This is a wall engraving from Abri Castanet, a shallow cave in southern France’s Vezere valley. It’s the oldest known cave etching, probably dating back around 37,000 years — and the researchers claim it depicts female genitalia.
Since 1994, a team of researchers has moved its focus from the other oldest inhabited caves in France, at Chauvet-Pont-d’Arc. Instead, the team has settled down to work in Abri Castanet, and has found evidence of occupation dating back as far as 40,000 years.
Most recently, they discovered a portion of the cave that had been previously unexplored. They found a bunch of bones of reindeer and other animals, and when they carbon dated them, they all clustered in an age range dating them back 36,000 to 37,000 years.
They also found these engravings — and so with, with some certainty, are able to claim that they are the oldest of their kind, at around 37,000 years old, a finding they report in the Proceedings of the National Academy of Science. While it may sound tenuous, according to Science, numerous academics agree that these are indeed the oldest engravings yet to be found. There are some older paintings we know of, but not engravings.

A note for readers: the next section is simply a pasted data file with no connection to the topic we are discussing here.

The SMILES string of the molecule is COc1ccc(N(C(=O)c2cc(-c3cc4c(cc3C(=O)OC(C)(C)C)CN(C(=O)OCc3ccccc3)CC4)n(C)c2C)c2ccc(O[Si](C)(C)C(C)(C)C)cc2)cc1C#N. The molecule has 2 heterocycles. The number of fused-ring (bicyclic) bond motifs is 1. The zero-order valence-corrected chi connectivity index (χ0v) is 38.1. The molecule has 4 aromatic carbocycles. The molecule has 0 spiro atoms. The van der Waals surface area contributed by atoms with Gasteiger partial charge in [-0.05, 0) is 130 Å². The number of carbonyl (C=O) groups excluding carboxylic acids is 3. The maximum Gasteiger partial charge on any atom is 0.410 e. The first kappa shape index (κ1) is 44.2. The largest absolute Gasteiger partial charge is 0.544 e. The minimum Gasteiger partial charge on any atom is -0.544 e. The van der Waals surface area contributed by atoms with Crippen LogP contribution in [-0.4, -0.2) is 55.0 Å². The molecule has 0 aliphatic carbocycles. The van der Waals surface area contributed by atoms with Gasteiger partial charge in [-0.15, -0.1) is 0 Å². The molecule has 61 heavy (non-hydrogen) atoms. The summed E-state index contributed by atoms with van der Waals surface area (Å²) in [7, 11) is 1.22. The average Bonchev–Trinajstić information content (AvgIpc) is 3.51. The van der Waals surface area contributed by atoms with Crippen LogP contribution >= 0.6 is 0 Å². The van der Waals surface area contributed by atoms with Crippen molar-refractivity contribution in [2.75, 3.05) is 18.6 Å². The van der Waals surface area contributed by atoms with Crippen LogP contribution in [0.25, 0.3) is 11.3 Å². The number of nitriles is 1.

But what about the content of the images? In fact, there’s a long-standing history of artworks depicting female genitalia across ancient sites in France. Or, perhaps more accurately, there’s a long-standing history of interpreting them as such. Harold Dibble, an archaeologist at the University of Pennsylvania, explained to Science that the concept of the images depicting female genitals may “tell us more about the people making those interpretations”. Then again, if you’d spent the last 18 years digging through a remote cave system, you’d probably be seeing lady parts everywhere, too. [PNAS via Science]
Image: Randall White